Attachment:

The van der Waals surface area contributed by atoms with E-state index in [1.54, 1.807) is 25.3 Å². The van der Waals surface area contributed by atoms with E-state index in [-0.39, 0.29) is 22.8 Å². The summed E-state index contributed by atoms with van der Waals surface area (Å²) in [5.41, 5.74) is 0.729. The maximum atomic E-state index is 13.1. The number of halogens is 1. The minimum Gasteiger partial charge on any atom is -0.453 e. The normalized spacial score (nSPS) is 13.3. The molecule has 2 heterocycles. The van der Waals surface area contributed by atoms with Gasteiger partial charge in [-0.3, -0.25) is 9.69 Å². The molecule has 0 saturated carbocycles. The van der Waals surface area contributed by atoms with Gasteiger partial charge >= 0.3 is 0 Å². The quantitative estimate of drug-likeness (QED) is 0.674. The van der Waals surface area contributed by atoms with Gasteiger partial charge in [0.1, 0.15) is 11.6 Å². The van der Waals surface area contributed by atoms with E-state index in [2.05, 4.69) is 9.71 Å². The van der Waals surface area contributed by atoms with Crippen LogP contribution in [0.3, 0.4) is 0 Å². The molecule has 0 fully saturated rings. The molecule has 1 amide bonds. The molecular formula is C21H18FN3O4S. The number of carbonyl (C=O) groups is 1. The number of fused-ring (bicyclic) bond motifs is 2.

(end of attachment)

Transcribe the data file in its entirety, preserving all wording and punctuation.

The van der Waals surface area contributed by atoms with E-state index in [1.54, 1.807) is 25.3 Å². The van der Waals surface area contributed by atoms with E-state index in [-0.39, 0.29) is 22.8 Å². The summed E-state index contributed by atoms with van der Waals surface area (Å²) in [5.41, 5.74) is 0.729. The maximum atomic E-state index is 13.1. The number of halogens is 1. The minimum Gasteiger partial charge on any atom is -0.453 e. The normalized spacial score (nSPS) is 13.3. The molecule has 2 heterocycles. The van der Waals surface area contributed by atoms with Gasteiger partial charge in [-0.3, -0.25) is 9.69 Å². The molecule has 0 saturated carbocycles. The van der Waals surface area contributed by atoms with Gasteiger partial charge >= 0.3 is 0 Å². The quantitative estimate of drug-likeness (QED) is 0.674. The van der Waals surface area contributed by atoms with Gasteiger partial charge in [0.1, 0.15) is 11.6 Å². The van der Waals surface area contributed by atoms with E-state index in [2.05, 4.69) is 9.71 Å². The van der Waals surface area contributed by atoms with Crippen LogP contribution in [0.3, 0.4) is 0 Å². The molecule has 0 fully saturated rings. The molecule has 1 amide bonds. The molecular formula is C21H18FN3O4S. The number of carbonyl (C=O) groups is 1. The number of fused-ring (bicyclic) bond motifs is 2.